Principal Investigator(Last, First, Middle): Musiimenta, Angella
With an estimated 60,000 people diagnosed with TB annually, Uganda holds the 16th position of the 22
countries with highest cases of TB in the world. The Uganda national target of utilizing the DOTS (Direct
Observed Treatment Short Course) to successfully treat 85% of patients diagnosed with TB has not been met.
Currently, the country only detects 49.6% TB case detection, of which it successfully treats 73%. The DOTS
strategy has suffered many socioeconomic challenges, which have resulted into its abandonment by many of
the Ugandan hospitals. Poor TB medication adherence greatly attribute to the many cases of TB in Uganda.
Causes of non-adherence to TB medication include lack of patient follow-up, patients’ lack of transport to go to
the clinics to pick up drugs, patients’ forgetfulness. There is evidence that real time adherence monitoring
linked with SMS reminders and social support notifications can address barriers to sustained ART adherence.
Such novel interventions addressing TB medication adherence challenges in low resource settings to date are
limited. The prevailing SMS-based studies for TB medication adherence report mixed results, do not
strategically link interventions with missed doses, and have largely been implemented in developed countries.
To date, little is known about the use of real-time adherence monitoring technologies for TB medication
adherence in resource-limited settings. Through the ART adherence studies, I have gained experience in
electronic adherence monitoring technologies, which I would like now to expand to TB medication. For this K43
award, my goal is to investigate the use of real time adherence monitoring technology linked with SMS
reminders and notifications for TB medication adherence in rural southwestern Uganda.
I will carry out a formative qualitative study to identify optimal SMS reminders, notifications, and initial
feasibility of real time adherence monitoring. I will recruit 20 TB patients and 10 healthcare providers in a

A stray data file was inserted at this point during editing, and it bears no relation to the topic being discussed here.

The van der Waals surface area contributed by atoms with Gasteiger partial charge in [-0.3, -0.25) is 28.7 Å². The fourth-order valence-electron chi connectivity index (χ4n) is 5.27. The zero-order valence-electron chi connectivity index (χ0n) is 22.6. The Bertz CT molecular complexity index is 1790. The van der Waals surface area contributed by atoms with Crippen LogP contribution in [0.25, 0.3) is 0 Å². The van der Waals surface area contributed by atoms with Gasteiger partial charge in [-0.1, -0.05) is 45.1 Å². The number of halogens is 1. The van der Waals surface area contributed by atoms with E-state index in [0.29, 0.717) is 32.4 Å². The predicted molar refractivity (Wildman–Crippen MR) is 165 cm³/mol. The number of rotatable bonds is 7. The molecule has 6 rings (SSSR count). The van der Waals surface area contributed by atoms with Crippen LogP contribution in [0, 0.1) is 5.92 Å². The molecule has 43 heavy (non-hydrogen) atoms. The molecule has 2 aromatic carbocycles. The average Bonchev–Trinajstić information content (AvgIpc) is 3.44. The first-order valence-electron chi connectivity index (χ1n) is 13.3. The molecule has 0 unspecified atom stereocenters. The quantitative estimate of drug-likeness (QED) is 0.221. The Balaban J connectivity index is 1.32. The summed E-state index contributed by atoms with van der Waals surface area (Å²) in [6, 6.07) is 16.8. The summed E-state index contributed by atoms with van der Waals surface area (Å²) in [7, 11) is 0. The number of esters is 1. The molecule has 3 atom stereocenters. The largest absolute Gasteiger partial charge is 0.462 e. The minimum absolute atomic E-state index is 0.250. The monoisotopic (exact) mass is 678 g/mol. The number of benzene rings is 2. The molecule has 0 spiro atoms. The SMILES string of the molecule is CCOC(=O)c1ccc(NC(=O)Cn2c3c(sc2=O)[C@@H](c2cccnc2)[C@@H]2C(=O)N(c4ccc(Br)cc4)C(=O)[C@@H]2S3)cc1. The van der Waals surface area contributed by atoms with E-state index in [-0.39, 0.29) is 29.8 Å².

TB clinic in Mbarara Regional Referral Hospital (MRRH). Drawing from the Unified Theory of Acceptance and
Use of Technology, and the Model of Healthcare Utilization, I will use semi-structured interviews to assess the
optimal intervention in terms of the preferred language of SMS reminders, length, content, timing (number,
frequency, schedule), strategies to protect confidentiality and patient privacy, predicted barriers to appropriate
response to SMS messaging, preferences of social support, perceptions of using social supporters, patient
understanding of messages and usage of the electronic adherence monitor, barriers to adoption of real time
adherence monitoring intervention linked to SMS reminders and notifications, as well as barriers and
motivators to medication adherence. The purpose will be to inform the development the technology necessary
to conduct a real-time intervention involving a wireless monitor and SMS reminders and notifications.
I will develop and Test a real-time adherence monitoring intervention with 60 individuals initiating TB
treatment, and 40 social supporters. I will develop and quantitatively test a real-time adherence monitoring
intervention with 60 individuals initiating TB treatment, and 40 social supporters. I will randomize participants
(1:1:1) to the following arms: 1) Fixed and linked SMS reminders, 2) SMS notifications to social supporters,
and 3) no SMS (control). All participants will have adherence monitored in real-time for 6 months. I will build on
my experience in the study conducted with Dr. Haberer (R34MH100940) using the Wisepill device, and utilize
the CommConnect platform and Yo! Voice Solutions as a gateway (see letters of collaboration). The primary
outcome will be percent adherence. Secondary outcomes will include gaps in adherence, TB cure rate,
treatment completion rate, treatment success rate, clinic appointment attendance, and mortality.
I will determine the mechanisms of effect and context of an integrated adherence monitoring, SMS
reminders and social support interventions. I will explore experiences of participants in the intervention arm
(20 participants and 20 social supporters) through qualitative interviews. The goal of the interviews is to elicit
detailed qualitative data on the experiences of participants and social supporters with special emphasis on
understanding mechanisms of effects of the SMS reminders, forms and dynamics of support, experiences with
the SMS reminders/notifications, and technical problems encountered. I will then determine the types of SMS
(daily versus linked SMS), and the nature of social support that show the most promise for real time
intervention on anti-TB medication adherence and cure, which will fully be evaluated through an R01 supported
randomized control trial.
The portfolio of research and training proposed for this K43 award will draw on my existing skills in electronic
adherence monitoring, and global health program implementation. It will enable me to work with a
multidisciplinary team of mentors from Harvard Medical School University, Yale School of Public Health, and
Mbarara University, and ultimately become a productive and influential independent investigator focused on
using technology-assisted interventions to improve medication adherence in resource limited settings.